48 Pages Posted: 6 Feb 2007 Last revised: 5 Jan 2008
Date Written: November 12, 2006
We use a sample of U.S. dual-class companies to examine how the divergence between insider control rights and cash-flow rights affects managerial extraction of private benefits of control. We find that as the insider control-cash flow rights divergence becomes larger, dual-class acquirers experience lower acquisition announcement-period abnormal stock returns, CEOs receive higher levels of compensation, corporate cash holdings are worth less to outside shareholders, and capital expenditures contribute less to shareholder value. These findings are robust to both a wedge and a ratio measure of the control-cash flow rights divergence. They support the hypothesis that managers with greater control rights in excess of cash-flow rights are prone to waste corporate resources to pursue private benefits at the expense of shareholders. As such, they contribute to our understanding of why firm value is decreasing in the insider control-cash flow rights divergence.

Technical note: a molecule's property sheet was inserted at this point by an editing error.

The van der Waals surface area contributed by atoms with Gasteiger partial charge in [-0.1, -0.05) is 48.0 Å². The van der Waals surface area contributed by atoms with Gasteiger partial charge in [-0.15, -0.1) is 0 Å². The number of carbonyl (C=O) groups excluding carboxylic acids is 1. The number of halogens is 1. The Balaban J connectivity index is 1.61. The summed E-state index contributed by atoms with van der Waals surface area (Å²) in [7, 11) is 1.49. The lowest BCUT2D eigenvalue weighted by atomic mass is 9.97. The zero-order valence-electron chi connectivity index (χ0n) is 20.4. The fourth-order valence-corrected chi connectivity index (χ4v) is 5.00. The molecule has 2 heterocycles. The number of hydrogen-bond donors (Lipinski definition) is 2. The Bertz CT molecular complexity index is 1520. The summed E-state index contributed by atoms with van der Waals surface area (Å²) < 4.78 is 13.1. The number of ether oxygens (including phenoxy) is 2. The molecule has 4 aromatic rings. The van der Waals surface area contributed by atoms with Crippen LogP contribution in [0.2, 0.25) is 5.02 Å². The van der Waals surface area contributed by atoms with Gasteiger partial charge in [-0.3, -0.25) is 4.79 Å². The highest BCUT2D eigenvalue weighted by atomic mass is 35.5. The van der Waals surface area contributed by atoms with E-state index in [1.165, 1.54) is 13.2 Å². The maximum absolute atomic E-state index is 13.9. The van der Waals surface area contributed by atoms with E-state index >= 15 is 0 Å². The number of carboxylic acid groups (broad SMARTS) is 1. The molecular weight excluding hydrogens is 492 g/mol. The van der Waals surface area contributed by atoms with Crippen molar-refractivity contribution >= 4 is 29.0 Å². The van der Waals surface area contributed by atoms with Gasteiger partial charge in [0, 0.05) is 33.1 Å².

Keywords: Dual class shares, dual class stock, agency costs, conflicts of interest, voting rights and cash flow rights wedge, acquisitions, announcement effects, empire building, executive compensation, CEO compensation, value of cash holdings, capital expenditures
JEL Classification: D21, D23, D82, G14, G31, G32, G34, J33, K22, M52
Suggested Citation: Suggested Citation
Masulis, Ronald W. and Wang, Cong and Xie, Fei, Agency Problems at Dual-Class Companies (November 12, 2006). Available at SSRN: https://ssrn.com/abstract=961158 or http://dx.doi.org/10.2139/ssrn.961158